View the CAT printer-friendly / share this CAT
Title Adjunct Use of Systemic Azithromycin with Scaling and Root Planing in Treatment of Chronic Periodontitis Results in Only Limited Gain in Clinical Attachment Level and Limited Probing Depth Reduction
Clinical Question In a patient with chronic periodontitis, how does adjunct systemic azithromycin in conjunction with scaling and root planing versus scaling and root planing alone compare in terms of periodontal outcomes including probing depths and clinical attachment levels?
Clinical Bottom Line Systemic use of azithromycin in chronic periodontitis patients has only limited benefits in terms of clinical attachment level gains and probing depth reduction based on several recent large meta-analyses.
Best Evidence (you may view more info by clicking on the PubMed ID link)
PubMed ID Author / Year Patient Group Study type
(level of evidence)
#1) 25142259Keestra/2015209 chronic periodontitis patients in 6 studiesMeta-Analysis
Key resultsFor moderate (4-6 mm) pocket depths, adjunctive azithromycin showed no significant improvement over SRP. For deep (>6 mm) pocket depths, adjunct azithromycin results in a reduction of 0.52 mm ± 0.28 mm at 3 months and 0.52 mm ± 0.34mm at 6 months, but no significant difference was seen at 12 months. For gain in CAL, adjunctive azithromycin showed no significant improvement over SRP alone at all time periods and for all pocket depths, with the exception of deep (>6 mm) pockets at 3 months (WMD = 0.43 mm ± 0.40 mm).
#2) 26113099Smiley/2015239 chronic periodontitis patients in 7 studiesMeta-Analysis
Key resultsClinical attachment gain for adjunctive azithromycin was 0.29 mm (95% CI, 0.11-0.47).
#3) 25726342Garcia Canas/2015335 chronic periodontitis patients in 9 studiesSystematic review of randomized trials
Key resultsFor adjunctive azithromycin in the nine studies analyzed, four showed statistically significant gain in attachment, ranging from 0.01 mm to 1.15 mm. However, five studies showed that there was no statistically significant gain in attachment. Four studies showed a statistically significant difference in probing depth reduction ranging from 0.21 mm to 1.03 mm. However, five studies showed that there was no statistically significant probing depth reduction.
Evidence Search ("Anti-Bacterial Agents"[Mesh]) AND "Chronic Periodontitis"[Mesh] Pub med clinical queries: “systemic antibiotics in the treatment of chronic periodontitis.” systemic[All Fields] AND ("anti-bacterial agents"[Pharmacological Action] OR "anti-bacterial agents"[MeSH Terms] OR ("anti-bacterial"[All Fields] AND "agents"[All Fields]) OR "anti-bacterial agents"[All Fields] OR "antibiotics"[All Fields]) AND ("chronic periodontitis"[MeSH Terms] OR ("chronic"[All Fields] AND "periodontitis"[All Fields]) OR "chronic periodontitis"[All Fields]) AND ("azithromycin"[MeSH Terms] OR "azithromycin"[All Fields])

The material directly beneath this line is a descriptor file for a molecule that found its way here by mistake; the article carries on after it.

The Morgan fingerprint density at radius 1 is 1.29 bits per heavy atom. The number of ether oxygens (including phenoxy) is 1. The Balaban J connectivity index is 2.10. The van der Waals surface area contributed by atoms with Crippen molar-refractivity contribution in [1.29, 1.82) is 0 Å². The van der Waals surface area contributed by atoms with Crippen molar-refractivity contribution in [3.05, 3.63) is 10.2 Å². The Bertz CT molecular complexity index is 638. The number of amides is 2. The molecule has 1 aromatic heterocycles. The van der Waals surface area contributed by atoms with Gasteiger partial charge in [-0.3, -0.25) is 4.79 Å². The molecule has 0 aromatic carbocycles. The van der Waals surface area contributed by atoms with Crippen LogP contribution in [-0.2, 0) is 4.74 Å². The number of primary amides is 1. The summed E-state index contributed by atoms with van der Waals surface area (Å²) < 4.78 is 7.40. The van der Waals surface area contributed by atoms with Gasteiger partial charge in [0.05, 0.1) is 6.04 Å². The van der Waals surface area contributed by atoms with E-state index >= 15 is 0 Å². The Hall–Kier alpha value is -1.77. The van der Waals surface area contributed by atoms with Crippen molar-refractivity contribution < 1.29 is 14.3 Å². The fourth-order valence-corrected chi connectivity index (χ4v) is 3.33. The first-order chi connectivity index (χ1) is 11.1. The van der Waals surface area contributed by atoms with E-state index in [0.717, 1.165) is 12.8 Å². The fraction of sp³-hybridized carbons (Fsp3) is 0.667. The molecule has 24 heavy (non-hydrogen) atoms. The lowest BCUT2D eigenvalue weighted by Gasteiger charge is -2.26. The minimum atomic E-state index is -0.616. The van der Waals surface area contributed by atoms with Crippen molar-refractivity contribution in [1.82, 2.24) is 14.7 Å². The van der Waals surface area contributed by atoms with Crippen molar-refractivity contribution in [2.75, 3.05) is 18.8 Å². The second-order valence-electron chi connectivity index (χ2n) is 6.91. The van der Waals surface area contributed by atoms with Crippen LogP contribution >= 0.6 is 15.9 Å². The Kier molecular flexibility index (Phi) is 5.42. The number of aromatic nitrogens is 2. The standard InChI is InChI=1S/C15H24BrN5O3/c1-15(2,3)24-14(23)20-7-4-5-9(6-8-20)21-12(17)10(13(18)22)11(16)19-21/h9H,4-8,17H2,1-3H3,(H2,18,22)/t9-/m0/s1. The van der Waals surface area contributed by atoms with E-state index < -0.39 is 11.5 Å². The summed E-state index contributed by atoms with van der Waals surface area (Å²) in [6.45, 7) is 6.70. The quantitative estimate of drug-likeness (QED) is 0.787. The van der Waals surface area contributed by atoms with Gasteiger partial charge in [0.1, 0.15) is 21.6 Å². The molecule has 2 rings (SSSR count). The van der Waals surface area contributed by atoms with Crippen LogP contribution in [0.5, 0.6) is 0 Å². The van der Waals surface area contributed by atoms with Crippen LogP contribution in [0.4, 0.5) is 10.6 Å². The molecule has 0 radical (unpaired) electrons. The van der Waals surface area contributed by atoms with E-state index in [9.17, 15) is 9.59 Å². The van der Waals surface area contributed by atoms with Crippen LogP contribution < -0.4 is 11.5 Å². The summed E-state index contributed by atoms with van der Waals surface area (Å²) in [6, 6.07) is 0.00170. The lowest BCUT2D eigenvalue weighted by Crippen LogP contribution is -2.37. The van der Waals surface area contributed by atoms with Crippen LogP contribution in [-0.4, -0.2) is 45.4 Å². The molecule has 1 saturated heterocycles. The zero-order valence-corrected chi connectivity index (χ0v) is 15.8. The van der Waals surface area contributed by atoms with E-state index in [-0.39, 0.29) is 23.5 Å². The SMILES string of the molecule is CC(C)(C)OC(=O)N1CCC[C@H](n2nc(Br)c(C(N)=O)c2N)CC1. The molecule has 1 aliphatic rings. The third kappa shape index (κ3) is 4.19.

Comments on
The Evidence
Validity: Keestra 2015 and Smiley 2015, two systemic reviews and meta-analyses, along with Garcia 2015, a systematic review, all reviewed the available literature for potential risk of bias and validity. All three evaluated only randomized controlled trials and provided their search methodology for findings relevant articles. All three articles evaluated the risk of bias of each individual study included. These three studies evaluated anywhere from six to nine studies that included 209 to 335 patients. Keestra 2015 and Smiley 2015 both included a meta-analysis while Garcia 2015 did not. The Keestra study found little to no benefit in attachment levels and only slight benefit in pocket depth reduction. The Smiley study showed a statistically significant but clinically insignificant gain in attachment levels. The Garcia review found mixed results depending on the randomized controlled trial considered for both attachment level and pocket depth reduction. Perspective: While some studies show that there may be a small benefit for adjunct azithromycin, additional factors must be considered. Prevalence of chronic periodontitis is high, and therefore widespread administration of antibiotics could greatly increase the prevalence of antibiotic resistance for only a limited statistical and clinical gain in attachment levels and pocket depth reduction.
Applicability On average, clinical attachment levels and probing depth reduction were not improved significantly in the population of chronic periodontitis patients studied. However, one must consider that the patient in the dental chair is never an average patient and therefore the decision of using adjunct azithromycin may depend more heavily on other factors such as estimated host resistance, patient co-morbidities and initial disease presentation. One must also consider the potential for adverse drug reactions. Ultimately these factors must all be weighed when making the decision to use or not adjunctive systemic azithromycin.
Specialty/Discipline (General Dentistry) (Periodontics)
Keywords Chronic Periodontitis, Systemic Antimicrobials, Azithromycin, Clinical Attachment Level
ID# 3102
Date of submission: 11/08/2016spacer
E-mail penner@uthscsa.edu
Author Jeffrey Penner, DDS
Co-author(s) e-mail
Faculty mentor/Co-author Guy Huynh-Ba, DDS, MS
Faculty mentor/Co-author e-mail HuynhBa@uthscsa.edu
Basic Science Rationale
(Mechanisms that may account for and/or explain the clinical question, i.e. is the answer to the clinical question consistent with basic biological, physical and/or behavioral science principles, laws and research?)
post a rationale
None available
Comments and Evidence-Based Updates on the CAT
post a comment
None available

Return to Found CATs list